Seriously? You really think this is limited to consumer snapshots? I’ve already thought of a dozen ways to use it in my professional work, particularly for remotely mounted cameras during large events. Whether on an intervalometer or a remote shutter release I can’t select where to focus it. This way I can take shot after shot after shot through and event and later edit it for the ideal focus point (and hopefully also DoF) before processing it as a static image. Again, that’s just one of the applications I’ve thought of already. If you can’t think of any way to use it then you are seriously stuck in your own limited world (and photographic) view. Very sad. 

  • http://www.facebook.com/people/Daniel-Austin-Hoherd/576367461 Daniel Austin Hoherd

    If you look at the light-field photography vids you can see that the option to alter DoF is available.  What’s also great is that light-field cameras require you to shoot at the widest aperture, so you will always have the ability to get a shallow DoF, and can shoot in low light.  …which I guess isn’t great for people who want to take ski photos where high shutter speeds and tiny apertures are necessary.  Anyhow, there are some great vids from a few years back and some from Adobe conferences that demo this idea a lot more.

  • http://www.facebook.com/people/Daniel-Austin-Hoherd/576367461 Daniel Austin Hoherd

    If you look at the test cameras and how the technology works, it requires a significantly higher amount of pixels than traditional cameras, which is why they were using medium format cameras in their prototypes.  This thing will cut your MP to a fraction of what the sensor is, though they may have some software to add in extra info to correct that decimation of pixels.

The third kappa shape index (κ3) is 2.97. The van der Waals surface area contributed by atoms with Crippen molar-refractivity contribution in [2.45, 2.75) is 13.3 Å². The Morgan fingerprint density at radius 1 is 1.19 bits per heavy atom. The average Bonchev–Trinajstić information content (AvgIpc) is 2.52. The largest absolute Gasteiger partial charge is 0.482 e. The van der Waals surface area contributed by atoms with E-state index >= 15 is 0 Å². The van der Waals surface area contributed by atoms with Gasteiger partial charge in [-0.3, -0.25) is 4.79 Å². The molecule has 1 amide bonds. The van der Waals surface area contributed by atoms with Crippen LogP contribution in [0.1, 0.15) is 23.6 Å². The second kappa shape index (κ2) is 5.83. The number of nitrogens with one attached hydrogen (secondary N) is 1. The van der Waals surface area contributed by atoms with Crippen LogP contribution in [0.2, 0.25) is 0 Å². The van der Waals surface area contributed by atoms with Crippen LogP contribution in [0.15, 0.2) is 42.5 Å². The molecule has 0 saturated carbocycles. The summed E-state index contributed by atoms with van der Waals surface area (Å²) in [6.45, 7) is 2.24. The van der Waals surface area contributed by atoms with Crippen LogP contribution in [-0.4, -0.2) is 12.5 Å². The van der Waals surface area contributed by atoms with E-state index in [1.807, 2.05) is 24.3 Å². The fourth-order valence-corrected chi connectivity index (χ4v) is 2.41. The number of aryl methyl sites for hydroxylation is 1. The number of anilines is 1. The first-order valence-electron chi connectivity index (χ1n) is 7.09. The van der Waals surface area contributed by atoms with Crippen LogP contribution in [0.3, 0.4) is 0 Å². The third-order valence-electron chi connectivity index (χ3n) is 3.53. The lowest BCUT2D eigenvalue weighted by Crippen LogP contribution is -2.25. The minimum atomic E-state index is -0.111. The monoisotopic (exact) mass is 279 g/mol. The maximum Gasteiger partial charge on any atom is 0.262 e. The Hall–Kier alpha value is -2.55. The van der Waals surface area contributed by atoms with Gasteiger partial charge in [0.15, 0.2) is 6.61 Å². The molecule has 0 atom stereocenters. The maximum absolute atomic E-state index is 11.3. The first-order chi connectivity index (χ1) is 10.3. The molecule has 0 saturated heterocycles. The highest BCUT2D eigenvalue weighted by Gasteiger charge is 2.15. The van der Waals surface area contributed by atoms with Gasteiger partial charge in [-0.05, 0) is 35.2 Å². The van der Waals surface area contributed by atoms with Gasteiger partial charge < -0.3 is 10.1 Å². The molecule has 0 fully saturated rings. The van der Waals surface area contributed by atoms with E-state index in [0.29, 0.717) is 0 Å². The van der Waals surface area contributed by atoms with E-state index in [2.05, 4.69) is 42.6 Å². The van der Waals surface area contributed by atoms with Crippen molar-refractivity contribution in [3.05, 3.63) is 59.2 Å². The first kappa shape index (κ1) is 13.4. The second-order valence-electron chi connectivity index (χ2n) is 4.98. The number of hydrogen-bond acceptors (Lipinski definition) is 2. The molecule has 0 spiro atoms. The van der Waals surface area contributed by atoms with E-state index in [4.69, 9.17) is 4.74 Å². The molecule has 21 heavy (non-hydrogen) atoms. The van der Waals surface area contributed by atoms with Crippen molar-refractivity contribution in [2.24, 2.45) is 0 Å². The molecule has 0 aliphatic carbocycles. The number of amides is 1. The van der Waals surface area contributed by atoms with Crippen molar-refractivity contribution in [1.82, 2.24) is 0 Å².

• http://www.facebook.com/people/Daniel-Austin-Hoherd/576367461 Daniel Austin Hoherd

    The technology was invented several years back, it’s just now coming to market.  There have been many videos demonstrating the technique, and adobe had some demo software and images you could play with to show off how it all works.

  • http://www.facebook.com/people/Daniel-Austin-Hoherd/576367461 Daniel Austin Hoherd

    When I first saw the technology a few years ago ( http://graphics.stanford.edu/papers/lfcamera/ ) I discussed the potentials with my brother who is a videographer and we agreed that as good as this will be for photography, the real benefits will come with video where you will get perfectly in-focus video, perfect follow focus, etc..  The problem now is that the sensors to capture the required informational bandwidth do not exist.

    All in all though, this is not a consumer commercial gimmick, this is in-fucking-credible and probably the biggest step in the physics of photography since photography was invented because it literally adds on an entire new optical dimension to still photography.

  • http://www.facebook.com/fbcool FBcool Fabien

    can it works with stereoscopy ?

  • http://www.frankthiele.net Frank Thiele

    this is so simple. no wonder no new technology nothing.
    I think:
    technical its just a “like” fuji finepix 3d camera with realy small sensors to get everything sharp. then you install just a software to your computer which differentiates the field levels and unsharps the unselected.
    If they really spend $50 million dollar to develop i think it’s better to get a f***** camera and travel the world to make pictures.
    this is not a new camera just a different software. i think price will be $400. if more you shouldn’t buy it.
    sorry for my bad englisch but its not my native laguage.

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  • t0mmm1

    I agree with you Frank! That’s why nobody talk about bokeh. I think Lytro is just small sensor camera with f/8 lens to get everything in focus. Some cheap camera with new software. But I guess it will cost a fortune.

  • Orbithead

    I’m looking at all the inappropriate uses or “misuses” a new technology can offer. Focus schmocus. Let’s see how this thing can generate new ideas through optical/sensors that change the lexicon of photographic critique… Anyone remember the Fischer-Price Pixelvision video camera? or pinholes? or …

  • Urweddingbook

    I wonder how fast this camera is if it’s catching all that light and all that info in one shot. I’m sure it works well if it’s well lit outside but indoors…. 

  • http://www.facebook.com/DSKagle Daniel S Kagle

    wow this is a dumb gimmick